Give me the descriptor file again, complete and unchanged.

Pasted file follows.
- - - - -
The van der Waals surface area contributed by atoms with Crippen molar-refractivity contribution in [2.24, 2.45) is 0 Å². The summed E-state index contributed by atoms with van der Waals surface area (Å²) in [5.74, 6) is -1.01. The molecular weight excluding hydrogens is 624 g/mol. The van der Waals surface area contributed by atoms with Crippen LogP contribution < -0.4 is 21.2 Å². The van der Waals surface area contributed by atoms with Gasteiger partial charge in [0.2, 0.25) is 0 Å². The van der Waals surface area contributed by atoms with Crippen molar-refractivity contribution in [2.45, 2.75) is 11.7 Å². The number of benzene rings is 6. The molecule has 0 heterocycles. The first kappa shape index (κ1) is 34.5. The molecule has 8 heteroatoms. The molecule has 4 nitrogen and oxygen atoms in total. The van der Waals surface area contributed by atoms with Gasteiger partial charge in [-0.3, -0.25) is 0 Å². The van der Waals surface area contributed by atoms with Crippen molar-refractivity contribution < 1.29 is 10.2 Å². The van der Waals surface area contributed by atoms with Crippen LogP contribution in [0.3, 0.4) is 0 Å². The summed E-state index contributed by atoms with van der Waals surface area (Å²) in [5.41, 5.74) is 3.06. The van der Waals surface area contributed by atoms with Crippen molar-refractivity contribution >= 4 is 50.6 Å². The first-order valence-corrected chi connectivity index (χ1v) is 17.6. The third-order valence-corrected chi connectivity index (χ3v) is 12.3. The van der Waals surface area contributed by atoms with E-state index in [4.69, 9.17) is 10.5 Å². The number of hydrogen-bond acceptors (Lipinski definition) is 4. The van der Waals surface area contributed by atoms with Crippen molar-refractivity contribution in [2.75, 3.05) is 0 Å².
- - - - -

The van der Waals surface area contributed by atoms with Crippen molar-refractivity contribution in [2.24, 2.45) is 0 Å². The summed E-state index contributed by atoms with van der Waals surface area (Å²) in [5.74, 6) is -1.01. The molecular weight excluding hydrogens is 624 g/mol. The van der Waals surface area contributed by atoms with Crippen LogP contribution < -0.4 is 21.2 Å². The van der Waals surface area contributed by atoms with Gasteiger partial charge in [0.2, 0.25) is 0 Å². The van der Waals surface area contributed by atoms with Crippen molar-refractivity contribution in [2.45, 2.75) is 11.7 Å². The number of benzene rings is 6. The molecule has 0 heterocycles. The first kappa shape index (κ1) is 34.5. The molecule has 8 heteroatoms. The molecule has 4 nitrogen and oxygen atoms in total. The van der Waals surface area contributed by atoms with Gasteiger partial charge in [-0.3, -0.25) is 0 Å². The van der Waals surface area contributed by atoms with Crippen molar-refractivity contribution < 1.29 is 10.2 Å². The van der Waals surface area contributed by atoms with Crippen LogP contribution in [0.3, 0.4) is 0 Å². The summed E-state index contributed by atoms with van der Waals surface area (Å²) in [5.41, 5.74) is 3.06. The van der Waals surface area contributed by atoms with Crippen molar-refractivity contribution >= 4 is 50.6 Å². The first-order valence-corrected chi connectivity index (χ1v) is 17.6. The third-order valence-corrected chi connectivity index (χ3v) is 12.3. The van der Waals surface area contributed by atoms with E-state index in [4.69, 9.17) is 10.5 Å². The number of hydrogen-bond acceptors (Lipinski definition) is 4. The van der Waals surface area contributed by atoms with Crippen molar-refractivity contribution in [2.75, 3.05) is 0 Å².